So, your partner is pregnant, congratulations dad-to-be! Once all the initial excitement has worn off after telling everyone, just how many people have checked in with you to see how you are feeling about fatherhood or if you are supporting mum during labour whether you know what might be needed or expected from you?
Antenatally, so much focus in on mum and rightly so as she is the 'star turn' in all of this, but you are not a spare-part and the arrival of a baby into the family is going to be a big life changing event for both of you.
Supporting someone you love go through childbirth is tough. You want to make sure your partner is ok and it is natural to perhaps wish you could speed things up a bit or take some of the discomfort away. It is very easy to feel like you are spare-part and not part of the birthing team, but nothing could be further from the truth.
LOOKING AFTER YOU
First up, you cannot look after someone else if you are feeling like crap. You need to be bringing your A-game to the birth room. Make sure that you reserve a little corner of the birth bag (or pack a man-bag) with things that you need to look after you. For example:
medication if you take it
change for a phone / vending machine
entertainment (some pain relief can make mum sleepy)
change of clothes
anything else you can think of.
As I write this, it is winter and for anyone having a winter baby, you are likely to turn up at the hospital or birth centre in your winter woolies. Labour rooms are ' hot hot hot' so perhaps pack a t-shirt or even shorts in the bag so that you can be comfortable.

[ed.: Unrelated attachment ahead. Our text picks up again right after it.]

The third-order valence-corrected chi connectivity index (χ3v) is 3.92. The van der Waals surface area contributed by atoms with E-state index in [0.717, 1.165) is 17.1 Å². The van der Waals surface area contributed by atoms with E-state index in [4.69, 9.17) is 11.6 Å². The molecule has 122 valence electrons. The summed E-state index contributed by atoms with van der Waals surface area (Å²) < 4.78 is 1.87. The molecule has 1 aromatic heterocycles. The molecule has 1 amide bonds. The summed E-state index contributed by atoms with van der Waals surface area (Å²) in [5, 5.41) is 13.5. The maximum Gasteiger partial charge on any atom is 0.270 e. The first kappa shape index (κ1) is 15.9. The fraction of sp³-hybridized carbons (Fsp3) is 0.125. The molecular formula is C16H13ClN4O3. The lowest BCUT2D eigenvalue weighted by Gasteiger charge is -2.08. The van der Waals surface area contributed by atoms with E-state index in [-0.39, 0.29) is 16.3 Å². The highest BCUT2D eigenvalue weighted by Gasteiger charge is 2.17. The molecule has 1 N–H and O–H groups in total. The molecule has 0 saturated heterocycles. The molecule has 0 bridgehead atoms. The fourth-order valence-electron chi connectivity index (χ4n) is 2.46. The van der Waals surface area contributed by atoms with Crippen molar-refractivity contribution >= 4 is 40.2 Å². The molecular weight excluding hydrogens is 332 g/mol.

I once had a dad tell me he approached birth like packing for a long-haul flight; make sure you have everything you need to hand because you can't pop out half-way across the Atlantic.
Once your own comfort needs are met, start to think about how you can support mum. Birth partners are often in charge of logistics but there is much more you can do like helping mum physically by supporting her to adopt comfortable labour positions and offering a massage. Both of these can really help increase oxytocin (the key labour hormone) and help with the progression of labour. You can also work with mum to make sure her breathing stays calm and rhythmical with a bit of mirrored breathing.
Massage and experimenting with labour positions that feel comfortable are skills that get better with practice so the more you do antenatally, the more natural it is when labour arrives.
Often birth partners are worried about what happens if mum needs a caesarean birth. What happens to mum and what happens to them! This is something that we cover in an antenatal class. During a caesarean, it is most-likely possible for you to be there so that you can support mum whilst looking very suave in your hospital gear.
Remember it is ok for you to use your voice and ask your midwife and other members of your care team questions. There may be times when mum is unable to converse as well as normal so knowing someone in the room 'has her back' and can advocate is a great idea. NHS Lothian is advocating using the B.R.A.I.N. decision making tool at the moment and you may see posters on labour ward and stickers on mum's maternity notes. This isn't just for mum, you can ask questions too.
Whatever road your birth takes, hospitals work to their protocols but your partner is a unique individual. Sometimes just being confident enough to discus options with your care team means that your care can be tailored more to your needs.